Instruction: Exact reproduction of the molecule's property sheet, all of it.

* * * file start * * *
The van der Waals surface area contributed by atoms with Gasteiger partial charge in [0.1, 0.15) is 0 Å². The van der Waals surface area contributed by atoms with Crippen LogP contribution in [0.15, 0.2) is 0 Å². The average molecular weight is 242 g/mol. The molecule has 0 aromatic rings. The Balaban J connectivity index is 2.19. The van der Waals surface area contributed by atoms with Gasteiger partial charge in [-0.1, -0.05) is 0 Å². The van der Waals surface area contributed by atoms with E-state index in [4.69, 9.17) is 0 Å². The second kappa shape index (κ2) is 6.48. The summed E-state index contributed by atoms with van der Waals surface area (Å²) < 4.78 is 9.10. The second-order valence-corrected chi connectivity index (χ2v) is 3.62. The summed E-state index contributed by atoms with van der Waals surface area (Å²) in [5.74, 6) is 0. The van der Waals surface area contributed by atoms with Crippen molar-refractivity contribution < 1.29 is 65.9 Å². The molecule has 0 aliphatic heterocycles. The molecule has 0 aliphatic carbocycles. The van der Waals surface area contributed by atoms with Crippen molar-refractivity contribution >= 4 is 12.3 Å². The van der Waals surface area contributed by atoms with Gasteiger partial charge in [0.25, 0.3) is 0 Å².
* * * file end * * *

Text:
The van der Waals surface area contributed by atoms with Gasteiger partial charge in [0.1, 0.15) is 0 Å². The van der Waals surface area contributed by atoms with Crippen LogP contribution in [0.15, 0.2) is 0 Å². The average molecular weight is 242 g/mol. The molecule has 0 aromatic rings. The Balaban J connectivity index is 2.19. The van der Waals surface area contributed by atoms with Gasteiger partial charge in [-0.1, -0.05) is 0 Å². The van der Waals surface area contributed by atoms with E-state index in [4.69, 9.17) is 0 Å². The second kappa shape index (κ2) is 6.48. The summed E-state index contributed by atoms with van der Waals surface area (Å²) < 4.78 is 9.10. The second-order valence-corrected chi connectivity index (χ2v) is 3.62. The summed E-state index contributed by atoms with van der Waals surface area (Å²) in [5.74, 6) is 0. The van der Waals surface area contributed by atoms with Crippen molar-refractivity contribution < 1.29 is 65.9 Å². The molecule has 0 aliphatic heterocycles. The molecule has 0 aliphatic carbocycles. The van der Waals surface area contributed by atoms with Crippen molar-refractivity contribution >= 4 is 12.3 Å². The van der Waals surface area contributed by atoms with Gasteiger partial charge in [0.25, 0.3) is 0 Å².